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Evaluation Methods of European Regional Policy and Reasons for Different Outcomes

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  • Zsuzsanna Tron

    ()
    (University of Debrecen, Hungary)

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    Abstract

    It is a very generally accepted view that financial support received from the European Union generates a large growth surplus. The potential effects of the structural funds calculated in model simulations carried out by the European Commission support these positive expectations. However empirical studies of the real effects of the funds are few and far between measuring the growth surpluses attributed to the process of catching up with richer EU economies. The aim of the present paper is to remedy this contradiction, on the following logical basis. First of all the paper examines the processes and types of evaluation that have developed in the EU; it then examines some of the lessons to be drawn concerning the methods of analysis through a closer look of case studies, model simulations and econometric analyses employed. We can state that examinations based on computable general equilibrium models and input-output analyses predict greater growth effects than studies using regression analysis. This is primarily due to the fact that while the results of the model simulations estimate an upper limit for the expected effects – the result that is to be expected if the funds are used appropriately and efficiently –, the results of the econometric analyses reflect the imperfections of real events. The estimates from the first type of study are expected to be higher than the estimates of the second. The differences are not necessarily inconsistent. Rather, the various results are complementary: the potential impact can be set against the actual impact. To bridge the gap is of course the challenge of future reforms of cohesion policy. The conclusion that emerges is that the regional policy intentions are only partly realised, for various reasons, including the crowding out effect of the financial aid, rentseeking behaviour and the moral hazard of the governments involved.

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    Bibliographic Info

    Article provided by Department of International Business and Economics from the Academy of Economic Studies Bucharest in its journal Romanian Economic Journal.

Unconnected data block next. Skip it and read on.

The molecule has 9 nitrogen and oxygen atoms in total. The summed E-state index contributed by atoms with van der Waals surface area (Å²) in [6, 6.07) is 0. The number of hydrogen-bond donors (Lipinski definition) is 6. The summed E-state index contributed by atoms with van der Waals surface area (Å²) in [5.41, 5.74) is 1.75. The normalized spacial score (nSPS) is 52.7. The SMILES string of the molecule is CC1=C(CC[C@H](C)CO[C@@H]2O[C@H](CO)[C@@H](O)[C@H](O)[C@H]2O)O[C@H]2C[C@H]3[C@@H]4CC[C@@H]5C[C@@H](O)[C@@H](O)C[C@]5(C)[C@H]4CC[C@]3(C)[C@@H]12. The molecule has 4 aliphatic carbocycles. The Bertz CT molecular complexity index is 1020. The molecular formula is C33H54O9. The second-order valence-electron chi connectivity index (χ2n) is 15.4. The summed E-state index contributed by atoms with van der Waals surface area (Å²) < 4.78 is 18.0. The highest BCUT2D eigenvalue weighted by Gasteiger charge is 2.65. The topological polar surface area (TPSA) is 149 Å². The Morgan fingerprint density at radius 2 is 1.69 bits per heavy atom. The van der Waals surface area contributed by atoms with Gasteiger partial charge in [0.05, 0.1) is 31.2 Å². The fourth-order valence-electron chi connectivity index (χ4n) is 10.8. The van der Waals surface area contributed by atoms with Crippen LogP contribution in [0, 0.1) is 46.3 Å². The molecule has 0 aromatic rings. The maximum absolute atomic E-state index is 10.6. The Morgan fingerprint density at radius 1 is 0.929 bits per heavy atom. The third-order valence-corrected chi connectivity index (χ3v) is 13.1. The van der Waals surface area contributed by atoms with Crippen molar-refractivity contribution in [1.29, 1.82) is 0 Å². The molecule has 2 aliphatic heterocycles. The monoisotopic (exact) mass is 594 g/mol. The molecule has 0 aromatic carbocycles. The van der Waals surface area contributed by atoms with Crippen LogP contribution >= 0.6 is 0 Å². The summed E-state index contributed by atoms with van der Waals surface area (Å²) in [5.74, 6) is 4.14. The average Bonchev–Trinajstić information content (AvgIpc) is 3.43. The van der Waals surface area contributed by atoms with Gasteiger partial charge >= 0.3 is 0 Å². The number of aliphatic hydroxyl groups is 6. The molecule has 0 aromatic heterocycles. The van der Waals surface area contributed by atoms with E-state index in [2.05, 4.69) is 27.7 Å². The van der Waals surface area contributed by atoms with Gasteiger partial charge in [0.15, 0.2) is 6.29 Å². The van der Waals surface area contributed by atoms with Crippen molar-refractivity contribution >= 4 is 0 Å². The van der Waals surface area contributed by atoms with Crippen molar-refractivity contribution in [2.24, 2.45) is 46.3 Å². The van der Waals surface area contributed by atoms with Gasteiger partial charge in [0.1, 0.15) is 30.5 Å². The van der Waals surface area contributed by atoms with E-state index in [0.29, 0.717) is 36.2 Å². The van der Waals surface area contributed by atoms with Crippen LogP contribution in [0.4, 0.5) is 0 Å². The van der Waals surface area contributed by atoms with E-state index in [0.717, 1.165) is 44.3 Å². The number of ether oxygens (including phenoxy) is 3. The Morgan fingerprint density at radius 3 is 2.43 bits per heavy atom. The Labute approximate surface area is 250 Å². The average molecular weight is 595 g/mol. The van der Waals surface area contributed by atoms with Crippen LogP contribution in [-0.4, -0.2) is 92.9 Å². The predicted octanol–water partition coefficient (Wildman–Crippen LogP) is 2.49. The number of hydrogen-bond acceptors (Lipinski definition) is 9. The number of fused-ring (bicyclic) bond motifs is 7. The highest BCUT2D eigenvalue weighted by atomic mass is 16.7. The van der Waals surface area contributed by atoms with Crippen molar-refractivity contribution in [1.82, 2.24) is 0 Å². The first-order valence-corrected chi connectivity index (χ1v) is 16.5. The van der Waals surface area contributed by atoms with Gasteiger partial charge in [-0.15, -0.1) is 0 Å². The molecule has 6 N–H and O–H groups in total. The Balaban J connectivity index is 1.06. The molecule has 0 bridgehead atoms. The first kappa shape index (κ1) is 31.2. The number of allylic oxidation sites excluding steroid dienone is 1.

Volume (Year): 12 (2009)
    Issue (Month): 32 ((2))
    Pages: 149-185

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    Handle: RePEc:rej:journl:v:12:y:2009:i:32:p:149-185

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    Related research

    Keywords: European Union; regional policy; evaluation;

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    References

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    1. Ward Romp & Jakob de Haan, 2007. "Public Capital and Economic Growth: A Critical Survey," Perspektiven der Wirtschaftspolitik, Verein für Socialpolitik, vol. 8(s1), pages 6-52, 04.
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    3. repec:spo:wpecon:info:hdl:2441/9343 is not listed on IDEAS
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    7. Romer, Paul M, 1990. "Endogenous Technological Change," Journal of Political Economy, University of Chicago Press, vol. 98(5), pages S71-102, October.
    8. Philippe Martin, 1999. "Are European regional policies delivering?," Sciences Po publications info:hdl:2441/9343, Sciences Po.
    9. Michele Boldrin & Fabio Canova, 2001. "Inequality and convergence in Europe's regions: reconsidering European regional policies," Economic Policy, CEPR & CES & MSH, vol. 16(32), pages 205-253, 04.
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    11. Bradley, John & Herce, Jose-Antonio & Modesto, Leonor, 1995. "The macroeconomic effects of the CSF 1994-1999 in the EU periphery : An analysis based on the HERMIN model," Economic Modelling, Elsevier, vol. 12(3), pages 323-333, July.
    12. Puga, Diego, 2001. "European Regional Policies in Light of Recent Location Theories," CEPR Discussion Papers 2767, C.E.P.R. Discussion Papers.
    13. John Bradley & Timo Mitze & Edgar Morgenroth & Gerhard Untiedt, 2005. "An Integrated Micro-Macro (IMM) Approach to the Evaluation of Large-scale Public Investment Programmes: The Case of EU Structural Funds," Papers WP167, Economic and Social Research Institute (ESRI).
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